Reproductive rights are about nothing less than the ability to make decisions about love, sex, and family without government interference or discrimination. That means marriage equality is a cornerstone of reproductive justice.
Voters definitively beat back anti-choice ballot initiatives on November 4, but opponents of legal abortion say they’ll be back for another round. What can women’s health advocates do to build up support before the next round of attacks?
Despite the anti-abortion movement’s best efforts, Americans in three states voted to protect pregnant women and their physicians from interference by the government.
In Colorado, South Dakota, Washington, California and Michigan voters refused to put the government between Americans and their private life decisions.
This year’s abortion ban in South Dakota is no more humane than the last time around. The exceptions for rape force the rape victim to identify her attacker and test her fetus for DNA before she can access abortion. SD supporters of the abortion ban also claim “abortion is being used as birth control.” Since SD legislators voted down greater access to birth control this year, there isn’t even “birth control as birth control.”
Advocates who oppose legal abortion often claim they only want to “send the issue of abortion back to the states.” But this position is a bait-and-switch tactic that should not be trusted.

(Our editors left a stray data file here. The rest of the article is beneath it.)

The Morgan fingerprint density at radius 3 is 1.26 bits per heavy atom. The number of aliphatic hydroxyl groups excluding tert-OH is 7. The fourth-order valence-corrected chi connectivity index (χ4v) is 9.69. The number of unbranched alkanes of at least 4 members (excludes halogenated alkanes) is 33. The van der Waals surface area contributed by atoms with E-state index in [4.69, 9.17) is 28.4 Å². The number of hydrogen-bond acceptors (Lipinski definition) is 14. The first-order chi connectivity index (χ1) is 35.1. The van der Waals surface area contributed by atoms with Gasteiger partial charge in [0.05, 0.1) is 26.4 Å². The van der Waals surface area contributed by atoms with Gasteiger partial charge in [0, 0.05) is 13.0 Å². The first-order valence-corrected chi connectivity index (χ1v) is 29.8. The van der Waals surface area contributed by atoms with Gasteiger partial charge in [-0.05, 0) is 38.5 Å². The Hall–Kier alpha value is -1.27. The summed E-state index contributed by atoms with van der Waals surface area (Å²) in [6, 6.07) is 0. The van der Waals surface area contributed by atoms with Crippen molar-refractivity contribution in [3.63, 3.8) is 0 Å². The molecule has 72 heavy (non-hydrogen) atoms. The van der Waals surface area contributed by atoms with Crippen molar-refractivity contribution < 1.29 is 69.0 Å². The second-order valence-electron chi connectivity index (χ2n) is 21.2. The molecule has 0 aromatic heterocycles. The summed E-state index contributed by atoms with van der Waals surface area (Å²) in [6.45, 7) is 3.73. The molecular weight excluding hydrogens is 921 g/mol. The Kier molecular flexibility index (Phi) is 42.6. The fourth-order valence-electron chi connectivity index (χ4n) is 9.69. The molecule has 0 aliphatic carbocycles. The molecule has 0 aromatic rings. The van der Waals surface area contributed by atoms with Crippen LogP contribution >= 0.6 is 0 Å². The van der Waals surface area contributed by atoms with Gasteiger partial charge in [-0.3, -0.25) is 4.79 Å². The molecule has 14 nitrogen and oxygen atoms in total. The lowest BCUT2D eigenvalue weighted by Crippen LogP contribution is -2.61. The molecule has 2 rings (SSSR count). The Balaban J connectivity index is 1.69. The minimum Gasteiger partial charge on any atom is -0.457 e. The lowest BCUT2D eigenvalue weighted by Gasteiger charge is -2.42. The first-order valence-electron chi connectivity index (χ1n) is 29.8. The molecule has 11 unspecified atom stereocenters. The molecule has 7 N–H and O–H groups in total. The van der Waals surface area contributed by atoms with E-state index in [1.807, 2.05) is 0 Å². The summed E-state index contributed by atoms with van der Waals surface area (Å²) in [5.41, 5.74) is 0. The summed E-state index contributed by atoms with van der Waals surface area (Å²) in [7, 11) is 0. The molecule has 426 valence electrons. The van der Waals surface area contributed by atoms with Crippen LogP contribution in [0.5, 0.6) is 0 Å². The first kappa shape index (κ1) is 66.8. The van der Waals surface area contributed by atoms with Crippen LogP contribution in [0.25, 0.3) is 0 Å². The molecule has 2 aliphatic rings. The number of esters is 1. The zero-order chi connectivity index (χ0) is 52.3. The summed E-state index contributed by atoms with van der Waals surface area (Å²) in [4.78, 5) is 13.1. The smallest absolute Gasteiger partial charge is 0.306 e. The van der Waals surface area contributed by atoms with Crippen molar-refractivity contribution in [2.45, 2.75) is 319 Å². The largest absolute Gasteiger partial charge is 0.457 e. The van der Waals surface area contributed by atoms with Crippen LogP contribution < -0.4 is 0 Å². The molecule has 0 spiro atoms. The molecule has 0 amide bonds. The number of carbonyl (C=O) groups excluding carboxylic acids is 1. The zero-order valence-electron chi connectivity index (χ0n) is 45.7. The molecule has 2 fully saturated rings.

Need yet more proof that the ballot initiatives in Colorado, South Dakota and California this election season are anti-women’s health? Watch the real life stories of these three women unfold on video.
The groups supporting Colorado’s Amendment 48 represent the most extreme wing of the right to life movement. These groups and individuals lead campaigns against contraceptive access.
Proponents of the South Dakota abortion ban argue that the health exception protects women’s well-being. But the amendment would force physicians to make medical decisions with their attorneys, rather than with their patients.
Is it wise for anti-choicers to bring a direct challenge to Roe to the Supreme Court, as they would if either the South Dakota or Colorado ballot initiative passes? Anti-choice activists are divided on the strategy.